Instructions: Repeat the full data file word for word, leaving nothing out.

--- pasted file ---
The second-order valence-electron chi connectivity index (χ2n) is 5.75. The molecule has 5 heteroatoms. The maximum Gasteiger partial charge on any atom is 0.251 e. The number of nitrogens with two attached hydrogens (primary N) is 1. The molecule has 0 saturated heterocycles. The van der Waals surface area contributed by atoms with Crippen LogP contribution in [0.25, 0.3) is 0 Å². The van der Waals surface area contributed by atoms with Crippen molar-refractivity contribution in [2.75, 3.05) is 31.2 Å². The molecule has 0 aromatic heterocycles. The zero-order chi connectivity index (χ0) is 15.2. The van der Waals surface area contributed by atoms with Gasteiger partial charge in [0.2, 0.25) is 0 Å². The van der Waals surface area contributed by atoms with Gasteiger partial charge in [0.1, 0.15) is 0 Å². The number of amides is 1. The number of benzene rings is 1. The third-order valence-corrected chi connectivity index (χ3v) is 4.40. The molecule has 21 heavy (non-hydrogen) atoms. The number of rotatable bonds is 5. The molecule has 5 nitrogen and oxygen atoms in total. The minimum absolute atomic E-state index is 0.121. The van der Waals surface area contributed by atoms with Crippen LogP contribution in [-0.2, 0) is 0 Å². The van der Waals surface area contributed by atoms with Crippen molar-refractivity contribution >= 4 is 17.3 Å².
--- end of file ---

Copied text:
The second-order valence-electron chi connectivity index (χ2n) is 5.75. The molecule has 5 heteroatoms. The maximum Gasteiger partial charge on any atom is 0.251 e. The number of nitrogens with two attached hydrogens (primary N) is 1. The molecule has 0 saturated heterocycles. The van der Waals surface area contributed by atoms with Crippen LogP contribution in [0.25, 0.3) is 0 Å². The van der Waals surface area contributed by atoms with Crippen molar-refractivity contribution in [2.75, 3.05) is 31.2 Å². The molecule has 0 aromatic heterocycles. The zero-order chi connectivity index (χ0) is 15.2. The van der Waals surface area contributed by atoms with Gasteiger partial charge in [0.2, 0.25) is 0 Å². The van der Waals surface area contributed by atoms with Gasteiger partial charge in [0.1, 0.15) is 0 Å². The number of amides is 1. The number of benzene rings is 1. The third-order valence-corrected chi connectivity index (χ3v) is 4.40. The molecule has 21 heavy (non-hydrogen) atoms. The number of rotatable bonds is 5. The molecule has 5 nitrogen and oxygen atoms in total. The minimum absolute atomic E-state index is 0.121. The van der Waals surface area contributed by atoms with Crippen LogP contribution in [-0.2, 0) is 0 Å². The van der Waals surface area contributed by atoms with Crippen molar-refractivity contribution >= 4 is 17.3 Å².